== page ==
Reporting Dave Savini
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CHICAGO (CBS) – A family is fighting for the rights of their 9-year-old son, and other children in wheelchairs who are forced to attend classes on the second and third floor of a Chicago Public School.
Theresa and Mark August say the children could get trapped during a fire or other emergency.
CBS 2′s Dave Savini went looking for answers and a safety plan.
The August’s son, Austin, is blind and non-verbal. He requires help, including a wheelchair to get around.
“He was born really early: 24 weeks,” said Theresa August. “He had a lot complications; cognitive disability.”
Austin’s parents say the most recent challenge is finding him a safe school. He is supposed to go to John L. Marsh Elementary, but his parents removed him after they learned he and seven other children in wheelchairs were put in a second floor classroom, and would also spend time in the computer lab on the third floor.
They said they don’t think those children would be safe if there were an emergency requiring the school to be evacuated.
Theresa August says the school is not safe for kids in wheelchairs, because there are too many students to evacuate down stairwells during an emergency.
“I want to change this, not just for him, but the other kids too,” said August, who says she has not been shown an evacuation plan for the school.
She also said she’s concerned because her son would need to be gently handled, due to all the surgeries he has had on his legs and hips.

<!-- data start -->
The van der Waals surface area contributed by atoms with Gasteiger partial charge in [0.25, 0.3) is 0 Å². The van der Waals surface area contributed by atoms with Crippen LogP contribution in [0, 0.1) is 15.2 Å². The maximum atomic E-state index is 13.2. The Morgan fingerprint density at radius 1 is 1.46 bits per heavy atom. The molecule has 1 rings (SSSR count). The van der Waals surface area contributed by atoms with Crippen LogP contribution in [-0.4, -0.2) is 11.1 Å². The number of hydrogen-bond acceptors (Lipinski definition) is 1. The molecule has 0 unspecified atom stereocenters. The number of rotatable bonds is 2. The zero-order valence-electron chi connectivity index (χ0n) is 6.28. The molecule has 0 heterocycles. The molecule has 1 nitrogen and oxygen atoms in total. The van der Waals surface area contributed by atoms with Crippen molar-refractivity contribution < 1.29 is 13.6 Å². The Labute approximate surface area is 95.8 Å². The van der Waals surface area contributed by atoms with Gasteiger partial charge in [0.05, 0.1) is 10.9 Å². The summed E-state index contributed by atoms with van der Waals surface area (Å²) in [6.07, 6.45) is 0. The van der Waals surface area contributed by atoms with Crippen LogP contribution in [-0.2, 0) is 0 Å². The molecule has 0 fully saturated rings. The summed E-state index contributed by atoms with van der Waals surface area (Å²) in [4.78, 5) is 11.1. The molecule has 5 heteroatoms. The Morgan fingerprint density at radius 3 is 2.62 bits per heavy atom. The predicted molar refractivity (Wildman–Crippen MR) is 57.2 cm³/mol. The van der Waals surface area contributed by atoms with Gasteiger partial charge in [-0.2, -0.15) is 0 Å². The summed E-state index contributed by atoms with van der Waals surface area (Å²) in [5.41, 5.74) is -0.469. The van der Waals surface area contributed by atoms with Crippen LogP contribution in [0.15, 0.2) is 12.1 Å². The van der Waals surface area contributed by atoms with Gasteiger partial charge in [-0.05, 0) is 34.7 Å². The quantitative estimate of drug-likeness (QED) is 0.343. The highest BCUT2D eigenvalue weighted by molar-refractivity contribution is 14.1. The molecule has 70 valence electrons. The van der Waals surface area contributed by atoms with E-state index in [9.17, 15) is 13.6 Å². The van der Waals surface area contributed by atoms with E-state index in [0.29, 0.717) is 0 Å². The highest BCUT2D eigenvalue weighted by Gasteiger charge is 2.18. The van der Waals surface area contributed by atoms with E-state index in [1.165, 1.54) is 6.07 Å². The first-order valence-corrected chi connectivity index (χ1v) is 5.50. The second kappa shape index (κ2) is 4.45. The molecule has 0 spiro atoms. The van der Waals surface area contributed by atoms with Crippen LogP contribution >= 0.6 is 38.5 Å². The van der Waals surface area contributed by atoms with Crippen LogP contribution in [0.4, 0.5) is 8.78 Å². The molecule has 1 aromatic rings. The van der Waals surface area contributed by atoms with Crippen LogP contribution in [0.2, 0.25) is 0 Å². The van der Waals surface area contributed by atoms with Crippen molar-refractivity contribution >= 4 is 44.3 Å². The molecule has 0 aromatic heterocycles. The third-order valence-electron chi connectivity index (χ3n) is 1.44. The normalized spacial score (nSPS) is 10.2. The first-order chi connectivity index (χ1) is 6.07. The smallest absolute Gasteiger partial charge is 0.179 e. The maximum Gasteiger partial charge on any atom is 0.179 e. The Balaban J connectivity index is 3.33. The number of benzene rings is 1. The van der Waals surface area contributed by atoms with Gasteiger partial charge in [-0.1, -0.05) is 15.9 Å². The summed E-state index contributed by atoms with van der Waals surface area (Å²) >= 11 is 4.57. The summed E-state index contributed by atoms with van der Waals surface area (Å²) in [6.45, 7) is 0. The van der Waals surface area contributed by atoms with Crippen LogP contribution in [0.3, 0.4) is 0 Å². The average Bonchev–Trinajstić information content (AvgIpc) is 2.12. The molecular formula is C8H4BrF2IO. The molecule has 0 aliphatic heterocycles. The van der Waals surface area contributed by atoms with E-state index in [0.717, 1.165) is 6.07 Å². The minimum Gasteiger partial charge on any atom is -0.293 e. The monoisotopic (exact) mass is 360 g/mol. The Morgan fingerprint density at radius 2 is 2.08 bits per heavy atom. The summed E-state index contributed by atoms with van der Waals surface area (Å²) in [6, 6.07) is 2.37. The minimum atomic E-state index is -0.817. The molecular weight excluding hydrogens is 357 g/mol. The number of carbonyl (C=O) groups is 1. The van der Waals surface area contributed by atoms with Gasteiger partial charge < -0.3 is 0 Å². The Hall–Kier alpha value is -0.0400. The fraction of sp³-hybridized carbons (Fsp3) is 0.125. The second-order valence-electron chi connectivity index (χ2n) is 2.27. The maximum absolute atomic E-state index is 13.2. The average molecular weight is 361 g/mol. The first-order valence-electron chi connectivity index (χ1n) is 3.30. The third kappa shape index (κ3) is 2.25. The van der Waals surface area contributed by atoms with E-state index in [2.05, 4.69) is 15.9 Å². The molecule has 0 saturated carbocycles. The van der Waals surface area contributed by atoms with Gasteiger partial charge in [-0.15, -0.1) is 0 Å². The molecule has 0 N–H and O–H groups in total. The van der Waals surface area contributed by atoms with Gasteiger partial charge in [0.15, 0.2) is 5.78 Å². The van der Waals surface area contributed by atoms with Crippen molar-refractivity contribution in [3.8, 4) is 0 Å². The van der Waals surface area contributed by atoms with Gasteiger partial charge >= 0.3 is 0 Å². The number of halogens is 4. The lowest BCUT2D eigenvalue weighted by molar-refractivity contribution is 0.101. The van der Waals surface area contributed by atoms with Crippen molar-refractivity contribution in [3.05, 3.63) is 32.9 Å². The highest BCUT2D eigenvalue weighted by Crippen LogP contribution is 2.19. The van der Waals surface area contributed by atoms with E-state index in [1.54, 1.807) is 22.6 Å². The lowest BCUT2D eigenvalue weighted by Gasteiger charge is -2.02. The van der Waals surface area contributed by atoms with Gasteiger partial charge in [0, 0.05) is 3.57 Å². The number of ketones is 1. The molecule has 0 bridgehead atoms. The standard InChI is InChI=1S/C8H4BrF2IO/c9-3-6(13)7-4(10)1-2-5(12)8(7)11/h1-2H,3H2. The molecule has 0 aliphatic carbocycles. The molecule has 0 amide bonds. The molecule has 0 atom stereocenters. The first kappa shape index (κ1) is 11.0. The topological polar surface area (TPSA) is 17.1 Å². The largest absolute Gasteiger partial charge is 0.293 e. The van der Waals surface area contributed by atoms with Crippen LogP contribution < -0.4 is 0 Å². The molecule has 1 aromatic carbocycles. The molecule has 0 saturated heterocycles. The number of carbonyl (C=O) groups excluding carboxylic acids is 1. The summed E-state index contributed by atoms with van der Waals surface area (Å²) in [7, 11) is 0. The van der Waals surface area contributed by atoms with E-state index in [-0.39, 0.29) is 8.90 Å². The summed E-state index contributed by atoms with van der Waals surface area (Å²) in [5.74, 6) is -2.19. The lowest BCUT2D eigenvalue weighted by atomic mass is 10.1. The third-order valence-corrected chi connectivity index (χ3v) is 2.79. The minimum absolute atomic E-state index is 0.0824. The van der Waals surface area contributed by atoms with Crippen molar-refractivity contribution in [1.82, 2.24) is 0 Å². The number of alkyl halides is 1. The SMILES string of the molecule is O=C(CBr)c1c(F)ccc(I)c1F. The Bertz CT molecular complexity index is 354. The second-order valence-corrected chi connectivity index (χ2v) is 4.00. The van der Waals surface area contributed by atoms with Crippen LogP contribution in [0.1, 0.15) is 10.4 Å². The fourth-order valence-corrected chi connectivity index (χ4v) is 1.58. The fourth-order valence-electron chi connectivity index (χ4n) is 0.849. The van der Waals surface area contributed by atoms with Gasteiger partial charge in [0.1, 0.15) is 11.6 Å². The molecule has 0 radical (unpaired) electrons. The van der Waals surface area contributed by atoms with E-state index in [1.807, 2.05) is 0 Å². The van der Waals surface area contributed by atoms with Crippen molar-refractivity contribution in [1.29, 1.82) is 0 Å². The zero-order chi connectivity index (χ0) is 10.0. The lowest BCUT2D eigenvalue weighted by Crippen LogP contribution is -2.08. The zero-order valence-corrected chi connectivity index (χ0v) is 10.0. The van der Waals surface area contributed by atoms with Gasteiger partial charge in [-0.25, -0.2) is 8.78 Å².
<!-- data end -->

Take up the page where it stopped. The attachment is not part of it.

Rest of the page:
Mark August worries for his son’s safety, and knows tragedy can strike at any moment.
In 2003, he worked in the Cook County administrative building at 69 W. Washington St., where six people were killed after they became trapped in the stairwell while trying to evacuate from a fire. Mark August was lucky. He left the building early that day.
He said he knows how important it is to have a good evacuation plan.
“I know it almost has to be fool proof,” said August. “I see it when we do drills in our own building.”
Gary Michaels, a special education advocate working on behalf of the family, says the students should be placed in a different classroom.
“To me, it’s common sense that these kids shouldn’t be on the second floor,” said Michaels.
Michaels said he witnessed and timed a fire drill earlier in the school year, and claims some of the children in wheelchairs were left behind.
“When I witnessed the fire drill, it was unbelievable,” said Michaels. “I couldn’t believe that they’d left kids in the building number one and they took 12 minutes.”
“I don’t know what I would do without him, I really don’t,” said Theresa August.
The Augusts said they contacted the area firehouse, and they say the battalion chief told them he was unaware that children in wheelchairs were even in the school. There is an elevator, but it is shut down during fire alarms.
A CPS spokesperson says evacuation chairs with rollers are available to transfer them down stairs during emergencies. District officials claim they were unaware the family ever asked for the evacuation plan, but CBS 2 has obtained the emails showing the family clearly asked the principal for it.
CPS officials also denied the fire drill in question took 12 minutes. They claim it only took three minutes.
The August family plans to file a lawsuit if they can’t get this resolved out of a court.